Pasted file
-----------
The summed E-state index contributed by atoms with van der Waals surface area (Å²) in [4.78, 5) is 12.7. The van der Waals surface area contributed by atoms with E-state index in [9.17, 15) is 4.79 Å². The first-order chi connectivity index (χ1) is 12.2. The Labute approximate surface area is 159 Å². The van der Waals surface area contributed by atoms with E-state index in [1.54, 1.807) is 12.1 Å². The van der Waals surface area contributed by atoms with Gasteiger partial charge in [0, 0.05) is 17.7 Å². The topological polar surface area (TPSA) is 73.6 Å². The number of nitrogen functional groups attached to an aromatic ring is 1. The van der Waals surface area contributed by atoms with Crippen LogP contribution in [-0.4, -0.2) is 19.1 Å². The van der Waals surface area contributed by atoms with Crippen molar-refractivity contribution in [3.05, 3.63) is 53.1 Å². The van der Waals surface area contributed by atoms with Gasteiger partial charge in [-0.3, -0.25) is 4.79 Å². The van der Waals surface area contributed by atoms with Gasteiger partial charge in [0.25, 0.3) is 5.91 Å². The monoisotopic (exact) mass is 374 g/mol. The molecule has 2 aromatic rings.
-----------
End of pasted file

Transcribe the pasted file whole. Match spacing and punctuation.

The summed E-state index contributed by atoms with van der Waals surface area (Å²) in [4.78, 5) is 12.7. The van der Waals surface area contributed by atoms with E-state index in [9.17, 15) is 4.79 Å². The first-order chi connectivity index (χ1) is 12.2. The Labute approximate surface area is 159 Å². The van der Waals surface area contributed by atoms with E-state index in [1.54, 1.807) is 12.1 Å². The van der Waals surface area contributed by atoms with Gasteiger partial charge in [0, 0.05) is 17.7 Å². The topological polar surface area (TPSA) is 73.6 Å². The number of nitrogen functional groups attached to an aromatic ring is 1. The van der Waals surface area contributed by atoms with Crippen LogP contribution in [-0.4, -0.2) is 19.1 Å². The van der Waals surface area contributed by atoms with Crippen molar-refractivity contribution in [3.05, 3.63) is 53.1 Å². The van der Waals surface area contributed by atoms with Gasteiger partial charge in [-0.3, -0.25) is 4.79 Å². The van der Waals surface area contributed by atoms with Gasteiger partial charge in [0.25, 0.3) is 5.91 Å². The monoisotopic (exact) mass is 374 g/mol. The molecule has 2 aromatic rings.